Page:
Using these two indices, we create an Overall Vulnerability Index (OVI) which is a normalized average of HVI and EVI. Our framework can also be used to evaluate the effects of various measures taken by the state and the central governments to alleviate the economic situation in the respective states or the country.
For the index construction, each of 22 states is first ranked based on their score in the factors considered such that a higher number indicates higher vulnerability to that state’s development. The sum of the ranks (for each state) is then normalized to the interval [0,1] by dividing all the values with the highest value for each factor. A higher value (a value closer to 1) represents greater vulnerability . We now provide a brief factorial analysis of the difference in ranking of states for HVI, EVI and OVI.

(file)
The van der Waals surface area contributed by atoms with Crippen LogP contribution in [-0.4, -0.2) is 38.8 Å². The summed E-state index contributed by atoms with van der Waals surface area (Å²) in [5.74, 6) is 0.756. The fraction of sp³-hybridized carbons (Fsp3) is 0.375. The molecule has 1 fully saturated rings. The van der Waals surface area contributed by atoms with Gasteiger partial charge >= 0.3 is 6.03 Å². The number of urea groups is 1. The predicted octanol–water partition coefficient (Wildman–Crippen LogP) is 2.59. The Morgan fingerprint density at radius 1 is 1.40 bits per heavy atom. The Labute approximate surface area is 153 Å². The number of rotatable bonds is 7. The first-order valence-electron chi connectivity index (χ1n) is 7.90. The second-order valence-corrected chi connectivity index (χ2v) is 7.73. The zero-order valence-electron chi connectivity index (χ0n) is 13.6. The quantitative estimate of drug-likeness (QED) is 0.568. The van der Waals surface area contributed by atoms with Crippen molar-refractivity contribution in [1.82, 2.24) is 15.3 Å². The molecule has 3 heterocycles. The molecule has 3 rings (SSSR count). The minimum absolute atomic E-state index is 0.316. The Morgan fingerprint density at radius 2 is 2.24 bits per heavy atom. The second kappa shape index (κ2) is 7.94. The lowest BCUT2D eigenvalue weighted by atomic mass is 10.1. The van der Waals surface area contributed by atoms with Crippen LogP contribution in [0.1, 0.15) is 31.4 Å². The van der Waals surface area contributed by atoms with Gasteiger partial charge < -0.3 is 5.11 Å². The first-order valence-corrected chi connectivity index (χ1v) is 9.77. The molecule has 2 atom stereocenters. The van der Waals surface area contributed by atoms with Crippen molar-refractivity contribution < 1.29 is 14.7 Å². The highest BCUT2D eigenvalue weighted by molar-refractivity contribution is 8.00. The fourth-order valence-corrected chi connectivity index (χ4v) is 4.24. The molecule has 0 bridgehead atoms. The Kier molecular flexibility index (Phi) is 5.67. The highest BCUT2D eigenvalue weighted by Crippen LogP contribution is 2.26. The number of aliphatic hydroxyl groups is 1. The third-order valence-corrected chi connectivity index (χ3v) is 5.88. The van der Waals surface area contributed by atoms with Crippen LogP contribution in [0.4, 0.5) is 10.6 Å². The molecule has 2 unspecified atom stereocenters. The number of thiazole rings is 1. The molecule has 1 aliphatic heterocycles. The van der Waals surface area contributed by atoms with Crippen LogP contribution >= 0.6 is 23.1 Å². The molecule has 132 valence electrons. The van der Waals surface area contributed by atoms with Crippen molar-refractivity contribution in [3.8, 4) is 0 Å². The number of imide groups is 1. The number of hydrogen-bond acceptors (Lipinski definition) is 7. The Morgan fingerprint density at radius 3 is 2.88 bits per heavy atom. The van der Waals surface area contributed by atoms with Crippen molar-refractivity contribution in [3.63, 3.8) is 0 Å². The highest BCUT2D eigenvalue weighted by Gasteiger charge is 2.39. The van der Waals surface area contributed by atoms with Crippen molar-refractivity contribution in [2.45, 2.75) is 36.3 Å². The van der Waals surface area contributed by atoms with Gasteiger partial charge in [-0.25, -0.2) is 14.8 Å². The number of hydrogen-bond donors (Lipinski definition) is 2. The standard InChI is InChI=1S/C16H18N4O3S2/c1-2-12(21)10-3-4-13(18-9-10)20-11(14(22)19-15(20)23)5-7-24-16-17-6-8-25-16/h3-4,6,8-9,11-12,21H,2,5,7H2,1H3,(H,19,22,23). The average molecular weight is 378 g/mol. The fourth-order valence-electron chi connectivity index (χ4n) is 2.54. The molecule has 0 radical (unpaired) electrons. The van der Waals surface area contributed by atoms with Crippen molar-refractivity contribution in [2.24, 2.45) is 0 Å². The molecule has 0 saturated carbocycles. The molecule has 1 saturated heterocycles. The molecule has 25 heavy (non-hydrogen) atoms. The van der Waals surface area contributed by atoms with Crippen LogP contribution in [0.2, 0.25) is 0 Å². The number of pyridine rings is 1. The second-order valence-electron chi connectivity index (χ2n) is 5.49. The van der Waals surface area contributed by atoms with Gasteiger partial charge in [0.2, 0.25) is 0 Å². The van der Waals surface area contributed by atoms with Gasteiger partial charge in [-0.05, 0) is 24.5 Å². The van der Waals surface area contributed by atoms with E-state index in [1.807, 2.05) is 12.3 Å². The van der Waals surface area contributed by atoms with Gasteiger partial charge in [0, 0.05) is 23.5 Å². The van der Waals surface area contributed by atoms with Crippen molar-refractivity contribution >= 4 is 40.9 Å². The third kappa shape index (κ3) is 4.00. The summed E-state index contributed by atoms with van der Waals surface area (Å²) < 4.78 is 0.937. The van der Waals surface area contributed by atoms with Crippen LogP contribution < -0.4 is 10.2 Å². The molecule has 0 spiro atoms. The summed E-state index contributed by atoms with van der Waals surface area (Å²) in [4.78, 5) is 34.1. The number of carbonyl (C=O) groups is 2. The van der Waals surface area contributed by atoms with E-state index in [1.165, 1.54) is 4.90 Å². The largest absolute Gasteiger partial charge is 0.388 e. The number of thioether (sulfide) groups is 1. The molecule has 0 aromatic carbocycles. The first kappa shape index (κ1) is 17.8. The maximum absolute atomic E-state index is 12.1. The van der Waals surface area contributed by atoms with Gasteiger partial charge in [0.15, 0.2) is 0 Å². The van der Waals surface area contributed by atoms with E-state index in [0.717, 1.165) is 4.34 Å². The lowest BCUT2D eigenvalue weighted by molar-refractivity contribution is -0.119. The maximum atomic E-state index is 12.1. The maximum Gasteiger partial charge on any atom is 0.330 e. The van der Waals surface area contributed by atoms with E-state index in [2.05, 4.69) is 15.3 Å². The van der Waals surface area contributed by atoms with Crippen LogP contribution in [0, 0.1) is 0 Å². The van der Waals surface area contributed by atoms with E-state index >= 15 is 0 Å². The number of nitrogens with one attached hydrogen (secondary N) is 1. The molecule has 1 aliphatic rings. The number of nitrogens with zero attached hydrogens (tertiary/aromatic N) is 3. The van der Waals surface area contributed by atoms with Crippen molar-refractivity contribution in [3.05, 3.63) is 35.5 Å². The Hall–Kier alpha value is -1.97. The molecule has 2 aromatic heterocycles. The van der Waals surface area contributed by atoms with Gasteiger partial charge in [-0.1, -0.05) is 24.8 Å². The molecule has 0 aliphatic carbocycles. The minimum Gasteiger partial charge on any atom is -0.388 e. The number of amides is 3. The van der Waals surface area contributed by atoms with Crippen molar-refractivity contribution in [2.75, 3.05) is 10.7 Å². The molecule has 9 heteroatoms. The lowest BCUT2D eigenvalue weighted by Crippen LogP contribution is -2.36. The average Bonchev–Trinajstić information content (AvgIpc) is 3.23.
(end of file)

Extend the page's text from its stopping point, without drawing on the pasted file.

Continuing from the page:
In Figure 1 we provide a graphical representation of how the states have fared in terms of their health vulnerability index, before and after the onset of the pandemic.
In figure 1 we have plotted the states’ pre- and post-Covid-19 HVI. Jharkhand and Madhya Pradesh have had the highest pre- and post-Covid HVIs due to lower preparedness in terms of hospital beds per person and due to lower percentage of population with medical insurance.
Kerala has the lowest HVI, both before and after Covid due to better preparedness in terms of the health variables. Jharkhand, Madhya Pradesh, Uttar Pradesh, Assam, and Bihar are the states with both high pre- and post-Covid HVI whereas Odisha, Maharashtra, and Haryana are states with high Post-Covid HVI. Tamil Nadu, Jammu and Kashmir, Andhra Pradesh, Punjab, Maharashtra, Odisha, and Gujarat have had the highest jump in HVI because of the pandemic.